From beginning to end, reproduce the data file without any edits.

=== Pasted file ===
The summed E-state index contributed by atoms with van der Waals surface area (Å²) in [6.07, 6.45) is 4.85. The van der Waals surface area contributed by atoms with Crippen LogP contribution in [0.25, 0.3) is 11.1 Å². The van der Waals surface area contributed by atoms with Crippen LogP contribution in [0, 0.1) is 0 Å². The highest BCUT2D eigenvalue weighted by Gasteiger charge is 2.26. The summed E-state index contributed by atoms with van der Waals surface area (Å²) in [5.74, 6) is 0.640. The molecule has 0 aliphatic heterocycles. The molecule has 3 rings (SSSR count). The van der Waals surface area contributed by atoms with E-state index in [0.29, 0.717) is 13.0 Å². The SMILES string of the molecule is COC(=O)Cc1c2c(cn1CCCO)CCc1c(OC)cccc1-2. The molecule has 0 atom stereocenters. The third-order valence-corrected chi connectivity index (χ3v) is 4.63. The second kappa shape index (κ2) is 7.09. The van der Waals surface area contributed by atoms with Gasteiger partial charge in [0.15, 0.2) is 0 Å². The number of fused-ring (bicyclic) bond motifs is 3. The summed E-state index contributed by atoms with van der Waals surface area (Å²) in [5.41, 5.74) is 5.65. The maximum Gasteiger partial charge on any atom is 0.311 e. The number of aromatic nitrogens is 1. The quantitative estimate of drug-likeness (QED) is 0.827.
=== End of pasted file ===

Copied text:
The summed E-state index contributed by atoms with van der Waals surface area (Å²) in [6.07, 6.45) is 4.85. The van der Waals surface area contributed by atoms with Crippen LogP contribution in [0.25, 0.3) is 11.1 Å². The van der Waals surface area contributed by atoms with Crippen LogP contribution in [0, 0.1) is 0 Å². The highest BCUT2D eigenvalue weighted by Gasteiger charge is 2.26. The summed E-state index contributed by atoms with van der Waals surface area (Å²) in [5.74, 6) is 0.640. The molecule has 0 aliphatic heterocycles. The molecule has 3 rings (SSSR count). The van der Waals surface area contributed by atoms with E-state index in [0.29, 0.717) is 13.0 Å². The SMILES string of the molecule is COC(=O)Cc1c2c(cn1CCCO)CCc1c(OC)cccc1-2. The molecule has 0 atom stereocenters. The third-order valence-corrected chi connectivity index (χ3v) is 4.63. The second kappa shape index (κ2) is 7.09. The van der Waals surface area contributed by atoms with Gasteiger partial charge in [0.15, 0.2) is 0 Å². The number of fused-ring (bicyclic) bond motifs is 3. The summed E-state index contributed by atoms with van der Waals surface area (Å²) in [5.41, 5.74) is 5.65. The maximum Gasteiger partial charge on any atom is 0.311 e. The number of aromatic nitrogens is 1. The quantitative estimate of drug-likeness (QED) is 0.827.